Battles can be won with the simple strategy of sending in all the units at once, and letting the strength of numbers win out over careful planning. The strengths and weaknesses do help, and are apparent in battles, but unless one makes a terrible tactical decision or has fewer units then the enemies, victory is almost assured. Hero units can also be programmed to use a single gambit repeatedly, but not under certain conditions. It feels limited when one remembers the wonderfully complex Gambit system in FFXII. Don’t expect Penelo to use Curaga when the party is low on HP, and then switch to Esunaga when a nasty status effect is cast. Gamers will have to pull this off manually.

The RTS elements in Revenant Wings are almost insignificant compared to typical RTS games. Resource management, micromanaging units, and just about every typical gameplay element we expect in an RTS is either removed, or severely simplified in Revenant Wings. Units are summoned to the battlefield via portals the gamer has to capture — this is the extent of resources in the game. Micromanaging units is not advisable since the stylus is not specific or quick enough. Like the RPG elements, the best strategy is to send in the whole army and pick up the pieces afterwards.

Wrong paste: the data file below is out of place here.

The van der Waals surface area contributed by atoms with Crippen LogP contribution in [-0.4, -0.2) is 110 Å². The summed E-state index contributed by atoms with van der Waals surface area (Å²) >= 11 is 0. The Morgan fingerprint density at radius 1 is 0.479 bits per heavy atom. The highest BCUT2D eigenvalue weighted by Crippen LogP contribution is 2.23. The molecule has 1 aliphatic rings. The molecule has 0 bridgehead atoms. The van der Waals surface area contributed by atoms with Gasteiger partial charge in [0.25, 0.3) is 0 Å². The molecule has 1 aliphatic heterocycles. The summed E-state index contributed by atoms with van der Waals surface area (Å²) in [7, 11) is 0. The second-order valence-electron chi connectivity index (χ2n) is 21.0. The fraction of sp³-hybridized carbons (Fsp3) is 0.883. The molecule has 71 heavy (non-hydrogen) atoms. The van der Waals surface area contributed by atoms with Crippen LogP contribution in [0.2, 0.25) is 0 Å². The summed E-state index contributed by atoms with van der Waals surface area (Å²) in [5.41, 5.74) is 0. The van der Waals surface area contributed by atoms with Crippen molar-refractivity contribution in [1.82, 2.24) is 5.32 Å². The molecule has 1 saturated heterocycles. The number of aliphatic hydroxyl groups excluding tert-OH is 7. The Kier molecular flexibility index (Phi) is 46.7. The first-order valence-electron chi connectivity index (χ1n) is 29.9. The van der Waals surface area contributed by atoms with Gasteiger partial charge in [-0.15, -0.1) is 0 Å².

With all these problems one would think Revenant Wings is a bother to play. In fact, it’s just the opposite. Revenant Wings is special in its simplicity and as a result the gaming experience is very relaxing. The typical intense RTS is replaced by a laid back good time which requires just minimal planning to get the best results. Despite the fact that the underlying mechanics don’t work as well as they could the end result of victory is still satisfying despite the game’s problems. There is something to be said for a game that all one wants to do after they put it down is to pick it up again just to experience one more battle to advance the story.

One final aspect of Revenant Wings worth mentioning is the music. Tracks have been taken straight from FFXII and translate surprisingly well onto the DS. Being downgraded in quality may annoy some, but for longtime Final Fantasy fans, hearing the FFXII tracks resemble the older scores of Final Fantasy games is actually quite enjoyable.

So is Revenant Wings worth the purchase? If you’re a fan of Final Fantasy, especially FFXII, then it’s a must-have. The story alone is worth the price of entry. Those looking for a more lighthearted Final Fantasy adventure will be pleased with what Revenant Wings offers. It gives a glimpse at what Final Fantasy XII would have been if Square had stuck with the traditional FF narrative structure and attitude instead of the mature route they went. Yes, the RPG/RTS gameplay hybrid is odd and not fully realized, and the graphics aren’t as special as they could be, but they aren’t bad enough that they distract from the strengths of Revenant Wings. Take the game for what it is and you’ll be happily satisfied.


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Author: GamerNode Staff View all posts by